As gates are thrown wide open to allow every year group back to their classrooms on Monday, schools have had to bring in new provisions to manage COVID-19 risks.
The challenge of keeping a safe distance between students is never more profound than with the younger years.
Lutheran School kindergarten teacher Lauren Forsyth is among those who has had to confront that challenge head on.
Fortunately, the school's larger classrooms and small student numbers have afforded enough space to keep the distance.
Across the two kindergarten classes, there are only 50 students.
"We've got the big rooms so what we can do is have half the kids sitting at desks while the other half are on the floor," Ms Forsyth said.
"It means we can have the two groups each doing different activities and then swap.
"At lunch time, we have to be explicit about where they're allowed to sit as well."
There are also some noticeable differences around the school, with cordoned off common areas preventing access to things like the bubblers.
"At this age, we find a lot of the kids are putting their mouths straight onto the bubbler, so we had to close those off to keep them safe," Ms Forsyth said.
"We've asked that parents supply a bottle, but we also have [individual] cups with their names on them so that they can fill them up throughout the day."
With a cleaning station at every door, the students have also picked up the habit of sanitising their hands each time they enter the classroom.
"Even with the kids as young as five or six, it's amazing how aware they are already. They know what to do, they've taken to it really well," Ms Forsyth said.
Wagga Christian College has faced its own challenges managing the COVID-safe movements of its high school population.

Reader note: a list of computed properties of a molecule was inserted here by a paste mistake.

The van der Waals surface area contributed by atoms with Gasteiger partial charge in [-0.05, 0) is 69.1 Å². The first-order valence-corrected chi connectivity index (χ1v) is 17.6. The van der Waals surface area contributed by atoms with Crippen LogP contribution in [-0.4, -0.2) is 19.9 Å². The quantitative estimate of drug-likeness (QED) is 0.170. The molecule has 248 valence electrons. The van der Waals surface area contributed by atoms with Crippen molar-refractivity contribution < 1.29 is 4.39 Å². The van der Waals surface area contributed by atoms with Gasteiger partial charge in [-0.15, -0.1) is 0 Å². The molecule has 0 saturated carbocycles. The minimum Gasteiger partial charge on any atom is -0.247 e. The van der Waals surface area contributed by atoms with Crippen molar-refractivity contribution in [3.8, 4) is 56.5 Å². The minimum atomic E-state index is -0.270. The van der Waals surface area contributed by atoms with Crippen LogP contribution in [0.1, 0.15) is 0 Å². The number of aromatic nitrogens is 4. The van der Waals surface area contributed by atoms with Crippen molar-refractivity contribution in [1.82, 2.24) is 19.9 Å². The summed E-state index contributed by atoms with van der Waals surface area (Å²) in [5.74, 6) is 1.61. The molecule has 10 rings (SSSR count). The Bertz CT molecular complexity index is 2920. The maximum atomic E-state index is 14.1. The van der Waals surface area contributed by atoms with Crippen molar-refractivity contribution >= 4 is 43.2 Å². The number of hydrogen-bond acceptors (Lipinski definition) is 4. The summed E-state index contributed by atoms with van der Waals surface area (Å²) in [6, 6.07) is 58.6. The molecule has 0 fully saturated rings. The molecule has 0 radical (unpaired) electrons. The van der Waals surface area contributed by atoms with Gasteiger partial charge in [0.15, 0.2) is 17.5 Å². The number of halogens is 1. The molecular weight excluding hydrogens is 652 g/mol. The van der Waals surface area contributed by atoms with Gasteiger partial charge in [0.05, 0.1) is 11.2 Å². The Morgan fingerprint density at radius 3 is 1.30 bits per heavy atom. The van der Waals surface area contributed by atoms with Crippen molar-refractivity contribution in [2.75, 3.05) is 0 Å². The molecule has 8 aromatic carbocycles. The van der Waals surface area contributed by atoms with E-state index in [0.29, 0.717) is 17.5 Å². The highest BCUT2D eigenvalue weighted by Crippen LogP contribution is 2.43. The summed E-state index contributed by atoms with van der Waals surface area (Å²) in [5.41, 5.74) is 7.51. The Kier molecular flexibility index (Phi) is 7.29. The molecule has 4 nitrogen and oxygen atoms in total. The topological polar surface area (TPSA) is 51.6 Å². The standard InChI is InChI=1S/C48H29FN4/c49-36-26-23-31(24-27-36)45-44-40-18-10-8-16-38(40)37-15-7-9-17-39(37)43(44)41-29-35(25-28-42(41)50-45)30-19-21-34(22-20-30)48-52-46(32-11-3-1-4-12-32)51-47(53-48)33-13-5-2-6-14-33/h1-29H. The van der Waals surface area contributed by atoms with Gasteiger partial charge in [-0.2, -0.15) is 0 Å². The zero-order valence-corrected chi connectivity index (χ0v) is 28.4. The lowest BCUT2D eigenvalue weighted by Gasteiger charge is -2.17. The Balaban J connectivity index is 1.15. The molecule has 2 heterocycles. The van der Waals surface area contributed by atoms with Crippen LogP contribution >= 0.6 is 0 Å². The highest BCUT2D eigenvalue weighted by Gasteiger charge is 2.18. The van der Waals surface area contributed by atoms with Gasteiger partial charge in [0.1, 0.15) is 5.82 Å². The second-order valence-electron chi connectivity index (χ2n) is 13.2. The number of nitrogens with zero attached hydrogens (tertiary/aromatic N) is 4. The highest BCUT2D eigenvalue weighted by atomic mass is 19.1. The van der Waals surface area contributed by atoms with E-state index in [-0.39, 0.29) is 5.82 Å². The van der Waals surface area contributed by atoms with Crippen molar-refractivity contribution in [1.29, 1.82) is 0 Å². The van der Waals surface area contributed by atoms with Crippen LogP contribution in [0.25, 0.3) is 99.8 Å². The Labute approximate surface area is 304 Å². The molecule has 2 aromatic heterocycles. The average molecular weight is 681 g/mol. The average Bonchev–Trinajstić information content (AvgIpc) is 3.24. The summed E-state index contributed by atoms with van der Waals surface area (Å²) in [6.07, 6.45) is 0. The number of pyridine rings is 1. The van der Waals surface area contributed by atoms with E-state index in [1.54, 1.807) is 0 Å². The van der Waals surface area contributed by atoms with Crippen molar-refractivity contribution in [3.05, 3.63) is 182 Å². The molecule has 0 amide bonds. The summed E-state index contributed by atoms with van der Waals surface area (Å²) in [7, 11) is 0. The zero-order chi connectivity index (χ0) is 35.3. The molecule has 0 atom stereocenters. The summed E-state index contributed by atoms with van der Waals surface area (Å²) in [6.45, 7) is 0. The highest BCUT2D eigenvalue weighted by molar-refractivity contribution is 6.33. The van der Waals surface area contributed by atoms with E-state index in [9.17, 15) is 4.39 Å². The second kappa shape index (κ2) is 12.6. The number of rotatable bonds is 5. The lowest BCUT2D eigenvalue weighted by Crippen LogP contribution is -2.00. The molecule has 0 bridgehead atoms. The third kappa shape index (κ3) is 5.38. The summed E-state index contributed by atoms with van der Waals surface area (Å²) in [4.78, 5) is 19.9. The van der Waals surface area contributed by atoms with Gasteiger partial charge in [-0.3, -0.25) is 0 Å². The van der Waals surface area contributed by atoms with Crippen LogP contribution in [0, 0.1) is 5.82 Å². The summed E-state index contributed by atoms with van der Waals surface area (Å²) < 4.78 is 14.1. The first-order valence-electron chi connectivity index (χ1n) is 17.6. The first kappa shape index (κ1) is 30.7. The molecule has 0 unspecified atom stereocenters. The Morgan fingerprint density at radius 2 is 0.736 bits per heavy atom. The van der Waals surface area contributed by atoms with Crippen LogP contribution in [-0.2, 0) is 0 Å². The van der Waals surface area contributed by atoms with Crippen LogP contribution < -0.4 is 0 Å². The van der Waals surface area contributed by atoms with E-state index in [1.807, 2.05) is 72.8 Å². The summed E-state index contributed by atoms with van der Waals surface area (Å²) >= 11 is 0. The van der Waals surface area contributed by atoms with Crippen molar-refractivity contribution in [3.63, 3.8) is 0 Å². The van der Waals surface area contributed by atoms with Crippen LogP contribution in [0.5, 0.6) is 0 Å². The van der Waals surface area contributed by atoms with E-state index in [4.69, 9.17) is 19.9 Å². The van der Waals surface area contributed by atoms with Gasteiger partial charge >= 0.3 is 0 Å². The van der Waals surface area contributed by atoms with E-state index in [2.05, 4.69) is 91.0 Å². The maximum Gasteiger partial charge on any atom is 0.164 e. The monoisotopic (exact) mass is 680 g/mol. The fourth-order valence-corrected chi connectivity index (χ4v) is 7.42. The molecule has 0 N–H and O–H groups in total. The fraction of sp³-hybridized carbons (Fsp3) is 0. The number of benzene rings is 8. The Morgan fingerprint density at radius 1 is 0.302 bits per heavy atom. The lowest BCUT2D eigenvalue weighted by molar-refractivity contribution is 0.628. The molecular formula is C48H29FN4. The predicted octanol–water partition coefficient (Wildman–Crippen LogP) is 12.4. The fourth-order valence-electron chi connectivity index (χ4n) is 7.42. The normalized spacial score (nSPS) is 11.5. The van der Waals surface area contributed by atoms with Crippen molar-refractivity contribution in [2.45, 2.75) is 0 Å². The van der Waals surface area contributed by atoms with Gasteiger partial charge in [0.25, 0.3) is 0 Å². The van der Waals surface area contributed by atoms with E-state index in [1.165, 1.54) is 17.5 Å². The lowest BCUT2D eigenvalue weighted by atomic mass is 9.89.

College principal Phillip Wilson told The Daily Advertiser the areas of greatest concern were the shared classrooms and equipment. Particularly, it is the kitchen, woodworking, music and sports lessons that have taken the renewed attention.
"Teachers have become very health conscious and are watching for whether a student is demonstrating a habit that might not be in line with good health," Mr Wilson said.
"If, for example, students are passing a ball around and there's one student who has a runny nose and they're wiping their nose with their hand, then the teachers will step in and guide that student toward the appropriate behaviour."
Organised sports activities at the school have had to be altered to ensure risks are kept to a minimum at all times. Any impromptu games that arise during recess, lunch and break times are monitored for health compliance.
"We're quick to close down any contact games at lunchtime, but the social aspect of sport is still very important even if the types of games have changed," Mr Wilson said.
"We're not playing rugby and we've had to monitor basketball. We might only do shooting drills for example.
"It can be frustrating in a city that really loves its basketball to not be able to play it like we used to. It can be frustrating for the kids when they can't intercept or if they can't play indoor games."
Increased cleaning regimes have been introduced to the high-traffic areas around shared classrooms. Meanwhile, a moratorium has been placed on some shared items.
"In woodwork, each student has their own safety glasses and the teachers have been regularly cleaning down the on-off buttons as required," Mr Wilson said.
"For music classes, where there are shared instruments we've been told the risk is minimal if the students wash their hands before and after sharing something like a guitar."
Aside from the slightly stricter cleaning protocols, at both the Lutheran School and Christian College, classrooms continue to operate.
"It comes down to the wisdom of the teachers and they know what they're doing. They're continuing to care while they're teaching," Mr Wilson said.
"We treat it like every child has the potential to have a really bad cold, and we monitor each situation."
The Daily Advertiser contacted the NSW Department of Education for comment on the specific changes that would be implemented in Wagga's public schools. The department declined to comment.